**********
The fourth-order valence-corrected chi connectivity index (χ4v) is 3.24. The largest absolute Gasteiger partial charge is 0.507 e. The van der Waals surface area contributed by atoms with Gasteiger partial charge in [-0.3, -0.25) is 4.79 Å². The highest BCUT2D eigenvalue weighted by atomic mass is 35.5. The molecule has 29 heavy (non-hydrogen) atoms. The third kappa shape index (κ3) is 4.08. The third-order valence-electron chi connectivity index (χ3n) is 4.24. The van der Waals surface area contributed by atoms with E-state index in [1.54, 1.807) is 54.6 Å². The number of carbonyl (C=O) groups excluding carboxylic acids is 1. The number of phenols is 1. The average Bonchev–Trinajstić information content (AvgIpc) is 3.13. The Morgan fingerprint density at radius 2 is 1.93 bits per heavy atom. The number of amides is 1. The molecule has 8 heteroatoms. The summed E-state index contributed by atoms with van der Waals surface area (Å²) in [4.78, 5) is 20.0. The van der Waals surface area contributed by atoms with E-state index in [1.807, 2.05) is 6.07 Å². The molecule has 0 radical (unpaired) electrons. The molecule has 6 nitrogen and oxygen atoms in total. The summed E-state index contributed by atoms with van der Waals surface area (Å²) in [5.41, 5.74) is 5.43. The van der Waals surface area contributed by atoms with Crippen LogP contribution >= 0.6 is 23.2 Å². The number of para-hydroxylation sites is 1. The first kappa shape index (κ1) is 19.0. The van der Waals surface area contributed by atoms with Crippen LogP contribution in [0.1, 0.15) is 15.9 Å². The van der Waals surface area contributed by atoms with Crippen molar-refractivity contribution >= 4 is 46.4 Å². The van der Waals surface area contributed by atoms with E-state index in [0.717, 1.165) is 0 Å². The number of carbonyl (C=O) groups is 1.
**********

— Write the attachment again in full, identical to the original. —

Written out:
The fourth-order valence-corrected chi connectivity index (χ4v) is 3.24. The largest absolute Gasteiger partial charge is 0.507 e. The van der Waals surface area contributed by atoms with Gasteiger partial charge in [-0.3, -0.25) is 4.79 Å². The highest BCUT2D eigenvalue weighted by atomic mass is 35.5. The molecule has 29 heavy (non-hydrogen) atoms. The third kappa shape index (κ3) is 4.08. The third-order valence-electron chi connectivity index (χ3n) is 4.24. The van der Waals surface area contributed by atoms with E-state index in [1.54, 1.807) is 54.6 Å². The number of carbonyl (C=O) groups excluding carboxylic acids is 1. The number of phenols is 1. The average Bonchev–Trinajstić information content (AvgIpc) is 3.13. The Morgan fingerprint density at radius 2 is 1.93 bits per heavy atom. The number of amides is 1. The molecule has 8 heteroatoms. The summed E-state index contributed by atoms with van der Waals surface area (Å²) in [4.78, 5) is 20.0. The van der Waals surface area contributed by atoms with E-state index in [1.807, 2.05) is 6.07 Å². The molecule has 0 radical (unpaired) electrons. The molecule has 6 nitrogen and oxygen atoms in total. The summed E-state index contributed by atoms with van der Waals surface area (Å²) in [5.41, 5.74) is 5.43. The van der Waals surface area contributed by atoms with Crippen LogP contribution >= 0.6 is 23.2 Å². The number of para-hydroxylation sites is 1. The first kappa shape index (κ1) is 19.0. The van der Waals surface area contributed by atoms with Crippen LogP contribution in [0.1, 0.15) is 15.9 Å². The van der Waals surface area contributed by atoms with Crippen molar-refractivity contribution >= 4 is 46.4 Å². The van der Waals surface area contributed by atoms with E-state index in [0.717, 1.165) is 0 Å². The number of carbonyl (C=O) groups is 1.